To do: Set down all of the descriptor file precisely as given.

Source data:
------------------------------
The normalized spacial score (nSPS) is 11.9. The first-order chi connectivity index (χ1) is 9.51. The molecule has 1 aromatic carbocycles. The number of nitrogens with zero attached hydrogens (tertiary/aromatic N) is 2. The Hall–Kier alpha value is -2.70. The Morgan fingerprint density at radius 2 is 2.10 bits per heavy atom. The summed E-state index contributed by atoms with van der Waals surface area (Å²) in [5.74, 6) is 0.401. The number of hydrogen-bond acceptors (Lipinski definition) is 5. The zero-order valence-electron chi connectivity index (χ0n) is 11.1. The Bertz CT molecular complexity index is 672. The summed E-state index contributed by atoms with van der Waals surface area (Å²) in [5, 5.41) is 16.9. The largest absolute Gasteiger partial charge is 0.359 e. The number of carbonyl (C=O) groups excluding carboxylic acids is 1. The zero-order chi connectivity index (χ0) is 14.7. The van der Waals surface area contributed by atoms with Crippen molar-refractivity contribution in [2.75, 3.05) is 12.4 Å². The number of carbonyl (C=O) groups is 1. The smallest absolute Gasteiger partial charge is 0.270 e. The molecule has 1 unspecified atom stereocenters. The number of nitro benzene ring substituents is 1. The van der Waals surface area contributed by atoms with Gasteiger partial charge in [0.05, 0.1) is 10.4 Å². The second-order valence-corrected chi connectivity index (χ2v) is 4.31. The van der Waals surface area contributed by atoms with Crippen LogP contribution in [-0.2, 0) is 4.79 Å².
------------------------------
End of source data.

The normalized spacial score (nSPS) is 11.9. The first-order chi connectivity index (χ1) is 9.51. The molecule has 1 aromatic carbocycles. The number of nitrogens with zero attached hydrogens (tertiary/aromatic N) is 2. The Hall–Kier alpha value is -2.70. The Morgan fingerprint density at radius 2 is 2.10 bits per heavy atom. The summed E-state index contributed by atoms with van der Waals surface area (Å²) in [5.74, 6) is 0.401. The number of hydrogen-bond acceptors (Lipinski definition) is 5. The zero-order valence-electron chi connectivity index (χ0n) is 11.1. The Bertz CT molecular complexity index is 672. The summed E-state index contributed by atoms with van der Waals surface area (Å²) in [5, 5.41) is 16.9. The largest absolute Gasteiger partial charge is 0.359 e. The number of carbonyl (C=O) groups excluding carboxylic acids is 1. The zero-order chi connectivity index (χ0) is 14.7. The van der Waals surface area contributed by atoms with Crippen molar-refractivity contribution in [2.75, 3.05) is 12.4 Å². The number of carbonyl (C=O) groups is 1. The smallest absolute Gasteiger partial charge is 0.270 e. The molecule has 1 unspecified atom stereocenters. The number of nitro benzene ring substituents is 1. The van der Waals surface area contributed by atoms with Gasteiger partial charge in [0.05, 0.1) is 10.4 Å². The second-order valence-corrected chi connectivity index (χ2v) is 4.31. The van der Waals surface area contributed by atoms with Crippen LogP contribution in [-0.2, 0) is 4.79 Å².